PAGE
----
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Macau: AML and terrorism financing rules

Pedro CortésMarta Mourão
Following Notice no 009/2008-AMCM the Monetary Authority of Macau (AMCM) under its supervision power, issued new guidelines to be complied with by insurance institutions and the insurance intermediaries. These guidelines take into account the subsequent developments on anti-money laundering/combating the financing of terrorism (AML/CFT) matters, including the revisions introduced by the Financial Action Task Force on Money Laundering (FATF) in relation to international AML/CFT standards in February 2012.

These guidelines are annexed to Notice no 015/2014-AMCM that came into force on January 2 2015, revoking Notice no 009/2008-AMCM.

The FATF was established in 1989 in an effort to thwart attempts by criminals to launder the proceeds of criminal activities through the financial system. It prepared 40 recommendations against money laundering and nine recommendations on terrorist financing.

Although Macau is not a member of FATF, it has been participating regularly in the meetings organised by a similar entity at the regional level, as it is a member of the Asia Pacific Group on Money Laundering. As a member of this group, Macau shall comply with the measures provided for in FATF's recommendations and their amendments.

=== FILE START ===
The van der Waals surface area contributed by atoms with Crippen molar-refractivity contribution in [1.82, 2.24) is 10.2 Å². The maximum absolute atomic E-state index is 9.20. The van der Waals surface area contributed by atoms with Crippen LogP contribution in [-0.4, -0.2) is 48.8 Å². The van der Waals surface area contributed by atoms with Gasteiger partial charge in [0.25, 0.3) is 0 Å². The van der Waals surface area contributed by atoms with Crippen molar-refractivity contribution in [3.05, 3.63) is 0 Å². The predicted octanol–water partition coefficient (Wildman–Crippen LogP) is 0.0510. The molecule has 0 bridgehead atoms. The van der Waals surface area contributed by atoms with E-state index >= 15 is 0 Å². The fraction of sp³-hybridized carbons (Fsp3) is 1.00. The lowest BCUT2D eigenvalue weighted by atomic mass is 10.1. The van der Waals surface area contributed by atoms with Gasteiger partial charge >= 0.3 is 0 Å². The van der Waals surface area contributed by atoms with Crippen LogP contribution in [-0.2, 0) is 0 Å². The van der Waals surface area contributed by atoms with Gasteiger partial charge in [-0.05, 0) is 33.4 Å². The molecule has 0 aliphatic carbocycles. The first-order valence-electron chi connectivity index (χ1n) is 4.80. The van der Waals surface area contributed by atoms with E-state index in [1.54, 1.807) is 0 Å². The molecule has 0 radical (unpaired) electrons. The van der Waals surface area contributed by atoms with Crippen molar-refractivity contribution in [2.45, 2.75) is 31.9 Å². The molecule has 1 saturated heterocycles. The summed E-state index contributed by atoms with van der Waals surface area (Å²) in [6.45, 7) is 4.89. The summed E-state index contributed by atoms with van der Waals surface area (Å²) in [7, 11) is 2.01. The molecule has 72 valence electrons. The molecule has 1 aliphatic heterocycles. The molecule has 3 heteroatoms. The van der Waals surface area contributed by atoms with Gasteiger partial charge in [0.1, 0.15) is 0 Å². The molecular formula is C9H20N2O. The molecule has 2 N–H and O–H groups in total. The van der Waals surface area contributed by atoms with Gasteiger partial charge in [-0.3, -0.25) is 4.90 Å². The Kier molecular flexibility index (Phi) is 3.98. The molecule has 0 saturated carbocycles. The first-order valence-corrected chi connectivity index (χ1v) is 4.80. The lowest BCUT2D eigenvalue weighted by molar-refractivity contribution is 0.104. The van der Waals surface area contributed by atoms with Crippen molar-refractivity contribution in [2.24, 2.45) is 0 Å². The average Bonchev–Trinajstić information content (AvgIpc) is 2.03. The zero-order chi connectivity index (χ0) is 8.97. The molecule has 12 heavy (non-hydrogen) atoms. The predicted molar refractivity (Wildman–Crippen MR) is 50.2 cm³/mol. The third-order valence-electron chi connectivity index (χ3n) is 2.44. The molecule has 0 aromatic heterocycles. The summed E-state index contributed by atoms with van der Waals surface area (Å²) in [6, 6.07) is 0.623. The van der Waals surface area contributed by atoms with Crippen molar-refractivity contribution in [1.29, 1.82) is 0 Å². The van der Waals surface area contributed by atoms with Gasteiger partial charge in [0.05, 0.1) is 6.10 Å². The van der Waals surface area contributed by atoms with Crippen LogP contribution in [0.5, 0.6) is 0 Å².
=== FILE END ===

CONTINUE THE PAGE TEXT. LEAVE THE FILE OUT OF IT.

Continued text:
The guidelines annexed to Notice no 015/2014-AMCM include policies, procedures and controls to be adopted by insurance institutions to prevent and combat money laundering and financing of terrorism. These include the issuance of a clear statement of policies in relation to money laundering and financing of terrorism, which are to be reviewed on a regular basis, and the communication of these policies to all management and relevant staff.

Insurance institutions should also develop customer acceptance policies and procedures that aim to identify the types of customers and beneficial owners that are likely to pose a higher than average risk of money laundering and financing of terrorism. Likewise, insurance institutions should make all efforts necessary to determine the true identity of all customers requesting their services, this includes establishing due diligence measures to avoid anonymous accounts or accounts in fictitious names.

The new guidelines also refer to wire transfers, in which insurance institutions should take freezing action and prohibit conducting transactions with designated persons and entities. This is as per the obligations set out in the relevant UN Security Council resolutions.

The insurance industry is particularly vulnerable to money laundering and financing of terrorism. Therefore, supervision by the competent authority shall be kept tight and permeable to new forms of money laundering and financing of terrorism.

Pedro Cortés and Marta Mourão

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